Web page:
Millions of years of evolution has already given us a pretty darn efficient solar energy battery in algae. Even in a future with wind farms everywhere or fusion or whatever, hydrocarbons are a hard to beat storage meduim in terms of energy density. A carbon neutral hydrocarbon solution would still have a place.

Comment An excellent paper on that subject (Score 3, Insightful) 164

I take this article to be good news. Renewable energy is finally contributing to the grid well enough to where emissions will drop below the carbon emitted from transportation. This is excellent progress and excellent news.

Now, here's how you fix the transportation part. A wonderful article you can only find on the Wayback Machine, from 2004. UNH Biodiesel Group, Widescale Biodiesel Production from Algae, Michael Briggs, University of New Hampshire, Physics Department.

It's my favorite paper on the topic and I'll take any opportunity to post it.

TL;DR - if we really wanted to, we (meaning the USA) could utilize biodiesel entirely for our current transportation needs. It would be 100% renewable, carbon neutral, and all the money spent would stay inside our own borders. And any other country could easily do the same. There is absolutely NO need to haul oil out of the ground anymore.

Check the math in the paper. We really could do this.

Comment an infection is as an infection does (Score 1) 133

Despite the brass ring TOS of whatever version you were previously running, an infection is as an infection does.

Also, read your antibiotic prescription carefully.
* may include systemd[**]

[**] First we keep Berlin, then we take Warsaw, someday soon we annex Prague, and eventually perhaps we'll incite the Arabs to cut Manhattan down to size.

All hail PC-BSD: the systemd-free libertarian antibiotic of last resort.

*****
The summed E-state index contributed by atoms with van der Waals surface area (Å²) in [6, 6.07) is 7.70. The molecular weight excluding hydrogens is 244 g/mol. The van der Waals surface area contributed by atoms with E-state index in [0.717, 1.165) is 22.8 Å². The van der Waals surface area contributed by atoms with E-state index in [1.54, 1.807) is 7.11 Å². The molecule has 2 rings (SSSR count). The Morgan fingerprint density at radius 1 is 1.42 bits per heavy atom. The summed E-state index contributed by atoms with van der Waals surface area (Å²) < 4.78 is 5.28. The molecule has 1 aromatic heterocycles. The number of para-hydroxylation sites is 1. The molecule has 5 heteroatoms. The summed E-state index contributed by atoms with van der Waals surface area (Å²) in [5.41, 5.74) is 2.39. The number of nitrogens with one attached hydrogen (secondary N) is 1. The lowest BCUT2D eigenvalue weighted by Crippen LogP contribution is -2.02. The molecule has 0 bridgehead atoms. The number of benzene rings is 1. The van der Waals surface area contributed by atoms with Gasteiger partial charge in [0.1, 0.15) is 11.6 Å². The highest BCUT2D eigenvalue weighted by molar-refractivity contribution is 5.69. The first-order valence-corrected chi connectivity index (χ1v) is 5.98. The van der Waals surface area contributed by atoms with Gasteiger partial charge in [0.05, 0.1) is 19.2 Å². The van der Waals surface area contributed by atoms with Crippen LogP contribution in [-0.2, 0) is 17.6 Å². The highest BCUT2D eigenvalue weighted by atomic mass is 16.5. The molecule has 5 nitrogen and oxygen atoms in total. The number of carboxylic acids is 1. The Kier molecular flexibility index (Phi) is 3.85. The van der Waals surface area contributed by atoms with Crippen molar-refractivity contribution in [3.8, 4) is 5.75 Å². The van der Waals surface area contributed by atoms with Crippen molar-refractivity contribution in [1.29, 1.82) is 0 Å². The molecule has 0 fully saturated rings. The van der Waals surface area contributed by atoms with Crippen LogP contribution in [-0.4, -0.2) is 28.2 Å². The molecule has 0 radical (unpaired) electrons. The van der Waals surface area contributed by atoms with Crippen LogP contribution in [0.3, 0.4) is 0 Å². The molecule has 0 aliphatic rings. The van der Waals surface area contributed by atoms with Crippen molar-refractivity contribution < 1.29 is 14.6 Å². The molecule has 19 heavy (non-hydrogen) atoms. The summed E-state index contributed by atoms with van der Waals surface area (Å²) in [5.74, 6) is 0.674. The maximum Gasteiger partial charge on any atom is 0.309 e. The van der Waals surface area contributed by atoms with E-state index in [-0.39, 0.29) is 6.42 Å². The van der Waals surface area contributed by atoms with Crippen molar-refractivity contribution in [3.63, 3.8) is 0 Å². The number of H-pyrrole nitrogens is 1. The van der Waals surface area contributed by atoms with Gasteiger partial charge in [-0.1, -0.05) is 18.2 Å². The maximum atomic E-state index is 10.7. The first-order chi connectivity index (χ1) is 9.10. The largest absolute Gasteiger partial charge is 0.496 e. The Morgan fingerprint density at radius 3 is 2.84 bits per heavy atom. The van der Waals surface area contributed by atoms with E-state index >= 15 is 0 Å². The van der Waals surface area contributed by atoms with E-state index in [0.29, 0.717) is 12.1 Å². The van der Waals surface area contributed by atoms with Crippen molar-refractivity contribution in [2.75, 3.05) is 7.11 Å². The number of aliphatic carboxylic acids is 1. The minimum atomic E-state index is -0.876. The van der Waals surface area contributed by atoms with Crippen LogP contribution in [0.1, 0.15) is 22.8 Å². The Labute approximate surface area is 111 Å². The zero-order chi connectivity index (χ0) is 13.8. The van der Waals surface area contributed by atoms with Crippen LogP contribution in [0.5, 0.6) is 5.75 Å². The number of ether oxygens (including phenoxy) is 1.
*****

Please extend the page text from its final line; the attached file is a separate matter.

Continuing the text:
Comment Re: Comment (Score 1) 249

Depends on whether they use the age reversing tech, see young Arnie in Terminator: Gensys or the young Bridges in Tron:Legacy.

These are some strange times we live in man, we got Elvis on tour with the TCB band via video, you have holograms bringing Ronnie James Dio and Tupac back from the grave, and you can have a 70 year old and his 28 year old self in the same scene interacting. Hell give it a couple more years and I really wouldn't be surprised if they put out a new movie with Marilyn Monroe or James Dean as that seems to be the direction we are headed.

Comment Re:Microsoft Update Catalog is my new hero (Score 1) 212

So you are literally arguing that command prompts are magic? Or are you arguing that you cannot read?

Because you don't HAVE to use the GUI if you do not want to, you can just run the scripts straight from the folder and simply throw away the GUI if you want as all it is doing is simply editing a script called "update" that is in the parent folder right next to the GUI. Throw away the GUI and run the script, which again you can just open in any editor and guess what? It does exactly what the GUI does, installs the updates with the conditional flags you chose. The options you choose? Again all just basic scripts with easy to read descriptors like "install DotNET" "InstallOfficeUpdates" and "MakeLogFile" and anyone who can read even the most basic script can read these quite easily as they are all laid out in classic "if this then that" script language with no attempts at any obfuscation.

So I'm sorry but now you are either just trying to sling FUD or you honestly do not understand how virii work and think computers are magical black boxes that some boogeyman can wave a wand and create a bug. Scripting is something anyone with any kind of IT knowledge or support background is not gonna have any trouble reading, the websites being called to download the updates are the Windows Update site owned by MSFT so unless MSFT gets their own update servers pwned there is no issue there, and once you have downloaded the updates no network or third party programs or even the GUI itself is required as it is simply manually installing Windows Updates from a command line.

Comment Re:How many of those... (Score 3, Insightful) 133

Does this count the huge numbers that took the free upgrade, found they didn't like it (or just wanted to lock in the upgrade) and then went back? Does this count units sold to stores but not through to end users?

This is why I don't buy the numbers put out by companies, there is just too many ways they can manipulate the data to make it look bigger than the actual figures indicate.